25 Years Ago
Fair Isle’s community hall was an appropriate venue last Saturday night for the anniversary celebrations of 30 years of ownership of the island by the National Trust of Scotland.
Representatives from the trust included the president, the Earl of Wemyss and March; the director, Mr Lester Borely; deputy director, Mr Donald Erskine; factor for Fair Isle, Mr Richard Seligman; and the Rev Charles Edie. Mr David MacLehose, who was formerly the trust’s factor, represented the Fair Isle Bird Observatory trust. The final guest, for whom everyone had particular affection, was Mr Allan Whitfield, now employed by the trust as ranger for Kintail, but who established the regular Loganair service to Fair Isle.
The trust provided a superb meal prepared by the women, aided by the school girls, home from Lerwick, and afterwards Lord Wemyss spoke to islanders in the hall. He gave a brief resume of events from the time that the late Dr George Waterson handed over the island to the trust in 1954 and mentioned the absence because of illness of Ian Pitman, who had, with George, thought of the idea of the bird observatory which opened in 1948.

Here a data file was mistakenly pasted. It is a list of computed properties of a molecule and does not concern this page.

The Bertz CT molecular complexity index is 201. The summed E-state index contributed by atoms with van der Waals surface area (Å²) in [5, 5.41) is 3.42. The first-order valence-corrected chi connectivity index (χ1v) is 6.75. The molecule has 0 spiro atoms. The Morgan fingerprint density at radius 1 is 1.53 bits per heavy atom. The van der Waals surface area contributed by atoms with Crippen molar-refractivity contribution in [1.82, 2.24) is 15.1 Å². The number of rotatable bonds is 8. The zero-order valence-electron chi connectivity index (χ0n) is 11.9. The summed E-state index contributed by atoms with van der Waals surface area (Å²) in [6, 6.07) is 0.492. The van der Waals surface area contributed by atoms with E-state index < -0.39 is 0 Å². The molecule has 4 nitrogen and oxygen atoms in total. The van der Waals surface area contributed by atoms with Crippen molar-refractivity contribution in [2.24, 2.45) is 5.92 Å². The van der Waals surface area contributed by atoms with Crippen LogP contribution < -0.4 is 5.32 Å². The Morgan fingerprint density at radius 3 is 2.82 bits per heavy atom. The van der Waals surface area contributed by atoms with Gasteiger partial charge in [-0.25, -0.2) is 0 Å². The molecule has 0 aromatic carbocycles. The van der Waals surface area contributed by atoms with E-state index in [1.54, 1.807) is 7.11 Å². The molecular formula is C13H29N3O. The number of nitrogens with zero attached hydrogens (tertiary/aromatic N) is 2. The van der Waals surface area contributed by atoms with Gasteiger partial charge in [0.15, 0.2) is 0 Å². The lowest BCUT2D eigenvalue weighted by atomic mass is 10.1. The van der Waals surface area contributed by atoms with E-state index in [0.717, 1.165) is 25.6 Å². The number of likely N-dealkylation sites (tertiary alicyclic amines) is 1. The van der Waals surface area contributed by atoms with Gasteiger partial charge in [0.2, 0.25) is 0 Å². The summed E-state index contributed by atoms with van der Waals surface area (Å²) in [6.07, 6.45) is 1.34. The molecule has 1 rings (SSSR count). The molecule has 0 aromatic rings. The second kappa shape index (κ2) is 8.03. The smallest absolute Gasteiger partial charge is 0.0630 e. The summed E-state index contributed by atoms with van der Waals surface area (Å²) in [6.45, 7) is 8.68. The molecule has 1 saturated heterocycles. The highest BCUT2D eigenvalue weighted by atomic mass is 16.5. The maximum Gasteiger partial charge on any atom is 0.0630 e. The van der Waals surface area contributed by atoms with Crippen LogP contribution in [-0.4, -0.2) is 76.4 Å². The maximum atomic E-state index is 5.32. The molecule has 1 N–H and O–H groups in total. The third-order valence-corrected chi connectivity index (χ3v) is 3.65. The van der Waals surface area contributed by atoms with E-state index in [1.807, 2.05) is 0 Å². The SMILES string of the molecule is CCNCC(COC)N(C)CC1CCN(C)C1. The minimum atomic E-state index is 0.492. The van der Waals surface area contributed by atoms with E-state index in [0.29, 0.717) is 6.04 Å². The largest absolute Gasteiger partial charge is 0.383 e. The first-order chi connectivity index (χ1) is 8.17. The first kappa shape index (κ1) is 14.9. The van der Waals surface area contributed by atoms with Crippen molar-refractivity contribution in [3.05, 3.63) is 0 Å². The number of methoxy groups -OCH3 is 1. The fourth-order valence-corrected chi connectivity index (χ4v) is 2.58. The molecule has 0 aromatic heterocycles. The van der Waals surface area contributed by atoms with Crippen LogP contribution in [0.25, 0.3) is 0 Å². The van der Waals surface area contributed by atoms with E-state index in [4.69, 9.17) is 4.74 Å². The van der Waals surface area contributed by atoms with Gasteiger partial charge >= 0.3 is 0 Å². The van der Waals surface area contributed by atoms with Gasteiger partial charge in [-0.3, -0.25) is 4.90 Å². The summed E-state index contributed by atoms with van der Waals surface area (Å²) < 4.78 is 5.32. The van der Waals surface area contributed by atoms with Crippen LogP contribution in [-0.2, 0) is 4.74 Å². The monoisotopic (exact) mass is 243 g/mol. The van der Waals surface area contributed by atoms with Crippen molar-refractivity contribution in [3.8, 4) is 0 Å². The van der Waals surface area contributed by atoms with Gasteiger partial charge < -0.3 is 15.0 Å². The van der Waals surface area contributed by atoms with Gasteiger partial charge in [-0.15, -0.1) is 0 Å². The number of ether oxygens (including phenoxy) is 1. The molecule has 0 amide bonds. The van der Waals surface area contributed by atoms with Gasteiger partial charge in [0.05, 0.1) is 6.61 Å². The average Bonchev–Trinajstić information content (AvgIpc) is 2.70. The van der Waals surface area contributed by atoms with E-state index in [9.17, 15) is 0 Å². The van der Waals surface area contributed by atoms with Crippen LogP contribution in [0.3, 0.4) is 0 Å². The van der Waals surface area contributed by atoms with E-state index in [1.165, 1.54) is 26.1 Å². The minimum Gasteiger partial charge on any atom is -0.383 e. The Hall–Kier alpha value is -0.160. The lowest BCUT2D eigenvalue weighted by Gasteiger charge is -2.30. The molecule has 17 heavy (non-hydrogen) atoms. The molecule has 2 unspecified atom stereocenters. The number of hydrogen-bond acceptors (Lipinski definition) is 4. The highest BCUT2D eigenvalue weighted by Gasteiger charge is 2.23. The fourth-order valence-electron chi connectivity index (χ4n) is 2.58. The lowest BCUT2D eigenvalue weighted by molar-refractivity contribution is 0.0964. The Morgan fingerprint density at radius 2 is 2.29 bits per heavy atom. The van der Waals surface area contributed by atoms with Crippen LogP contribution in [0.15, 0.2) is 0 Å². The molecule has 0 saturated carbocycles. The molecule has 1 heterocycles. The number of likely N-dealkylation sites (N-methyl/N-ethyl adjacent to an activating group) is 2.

The help of Lord Bruntsfield and the Dulverton Trust enabled the initial purchase of the island and subsequently there had been many other bodies who had helped with projects. He stressed the progressive attitude of the local people who accepted and stimulated many of the changes and advances in the last 30 years.
To commemorate the occasion the trust presented the island with a video recorder and George Stout, speaking on behalf of the islanders, gave sincere thanks to Lord Wemyss for both the gift and the trust’s service to the island.
Afterwards the floor was cleared for dancing, rounding off a very happy evening which epitomised the relationship between the trust and the island: less than that of landlord and tenant than that of good friends working together for a common goal.
50 Years Ago
Shetland Church of Scotland Presbytery has declared itself to be against women ministers and elders – and in doing so has criticised a General Assembly committee for raising this matter again after having a decisive answer from Presbyteries previously.
The Presbytery, in private, last week considered the report of the Committee on the Place of Women in The Church.